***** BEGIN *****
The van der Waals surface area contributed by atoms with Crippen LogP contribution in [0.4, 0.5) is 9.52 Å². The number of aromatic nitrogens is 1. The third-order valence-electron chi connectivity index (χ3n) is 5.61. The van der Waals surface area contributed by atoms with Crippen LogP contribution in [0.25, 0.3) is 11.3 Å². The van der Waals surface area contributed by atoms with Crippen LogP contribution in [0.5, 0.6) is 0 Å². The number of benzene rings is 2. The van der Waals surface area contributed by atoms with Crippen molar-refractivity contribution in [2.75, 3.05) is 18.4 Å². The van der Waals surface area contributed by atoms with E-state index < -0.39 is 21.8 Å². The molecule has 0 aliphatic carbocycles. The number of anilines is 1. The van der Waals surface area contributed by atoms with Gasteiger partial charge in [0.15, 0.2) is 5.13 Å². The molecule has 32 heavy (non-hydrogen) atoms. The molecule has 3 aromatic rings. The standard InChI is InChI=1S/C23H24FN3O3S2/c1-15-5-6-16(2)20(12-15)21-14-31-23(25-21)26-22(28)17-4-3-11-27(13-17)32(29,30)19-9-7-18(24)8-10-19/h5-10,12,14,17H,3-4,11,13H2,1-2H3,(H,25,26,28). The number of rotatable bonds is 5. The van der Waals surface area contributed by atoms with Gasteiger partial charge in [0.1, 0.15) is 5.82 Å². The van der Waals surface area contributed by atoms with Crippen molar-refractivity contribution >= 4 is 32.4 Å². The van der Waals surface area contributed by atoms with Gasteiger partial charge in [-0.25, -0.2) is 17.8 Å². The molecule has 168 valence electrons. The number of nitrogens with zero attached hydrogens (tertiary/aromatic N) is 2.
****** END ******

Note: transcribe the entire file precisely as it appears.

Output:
The van der Waals surface area contributed by atoms with Crippen LogP contribution in [0.4, 0.5) is 9.52 Å². The number of aromatic nitrogens is 1. The third-order valence-electron chi connectivity index (χ3n) is 5.61. The van der Waals surface area contributed by atoms with Crippen LogP contribution in [0.25, 0.3) is 11.3 Å². The van der Waals surface area contributed by atoms with Crippen LogP contribution in [0.5, 0.6) is 0 Å². The number of benzene rings is 2. The van der Waals surface area contributed by atoms with Crippen molar-refractivity contribution in [2.75, 3.05) is 18.4 Å². The van der Waals surface area contributed by atoms with E-state index < -0.39 is 21.8 Å². The molecule has 0 aliphatic carbocycles. The number of anilines is 1. The van der Waals surface area contributed by atoms with Gasteiger partial charge in [0.15, 0.2) is 5.13 Å². The molecule has 32 heavy (non-hydrogen) atoms. The molecule has 3 aromatic rings. The standard InChI is InChI=1S/C23H24FN3O3S2/c1-15-5-6-16(2)20(12-15)21-14-31-23(25-21)26-22(28)17-4-3-11-27(13-17)32(29,30)19-9-7-18(24)8-10-19/h5-10,12,14,17H,3-4,11,13H2,1-2H3,(H,25,26,28). The number of rotatable bonds is 5. The van der Waals surface area contributed by atoms with Gasteiger partial charge in [0.1, 0.15) is 5.82 Å². The van der Waals surface area contributed by atoms with Crippen molar-refractivity contribution >= 4 is 32.4 Å². The van der Waals surface area contributed by atoms with Gasteiger partial charge in [-0.25, -0.2) is 17.8 Å². The molecule has 168 valence electrons. The number of nitrogens with zero attached hydrogens (tertiary/aromatic N) is 2.